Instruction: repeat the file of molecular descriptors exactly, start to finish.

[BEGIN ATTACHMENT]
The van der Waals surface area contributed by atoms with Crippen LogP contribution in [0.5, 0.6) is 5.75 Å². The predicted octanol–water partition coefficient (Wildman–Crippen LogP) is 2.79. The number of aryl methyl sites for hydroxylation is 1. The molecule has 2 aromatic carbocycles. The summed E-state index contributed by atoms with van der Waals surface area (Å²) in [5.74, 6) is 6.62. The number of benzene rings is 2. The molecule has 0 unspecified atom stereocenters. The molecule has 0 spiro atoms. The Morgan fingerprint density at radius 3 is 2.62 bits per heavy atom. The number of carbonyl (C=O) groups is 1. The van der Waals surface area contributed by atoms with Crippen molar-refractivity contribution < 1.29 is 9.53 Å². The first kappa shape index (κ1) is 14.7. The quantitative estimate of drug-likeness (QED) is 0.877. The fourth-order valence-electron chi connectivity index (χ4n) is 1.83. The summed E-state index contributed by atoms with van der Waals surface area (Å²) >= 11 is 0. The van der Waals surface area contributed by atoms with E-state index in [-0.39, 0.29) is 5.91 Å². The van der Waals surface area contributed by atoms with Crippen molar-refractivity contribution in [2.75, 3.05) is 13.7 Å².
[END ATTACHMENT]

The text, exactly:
The van der Waals surface area contributed by atoms with Crippen LogP contribution in [0.5, 0.6) is 5.75 Å². The predicted octanol–water partition coefficient (Wildman–Crippen LogP) is 2.79. The number of aryl methyl sites for hydroxylation is 1. The molecule has 2 aromatic carbocycles. The summed E-state index contributed by atoms with van der Waals surface area (Å²) in [5.74, 6) is 6.62. The number of benzene rings is 2. The molecule has 0 unspecified atom stereocenters. The molecule has 0 spiro atoms. The Morgan fingerprint density at radius 3 is 2.62 bits per heavy atom. The number of carbonyl (C=O) groups is 1. The van der Waals surface area contributed by atoms with Crippen molar-refractivity contribution < 1.29 is 9.53 Å². The first kappa shape index (κ1) is 14.7. The quantitative estimate of drug-likeness (QED) is 0.877. The fourth-order valence-electron chi connectivity index (χ4n) is 1.83. The summed E-state index contributed by atoms with van der Waals surface area (Å²) >= 11 is 0. The van der Waals surface area contributed by atoms with E-state index in [-0.39, 0.29) is 5.91 Å². The van der Waals surface area contributed by atoms with Crippen molar-refractivity contribution in [2.75, 3.05) is 13.7 Å².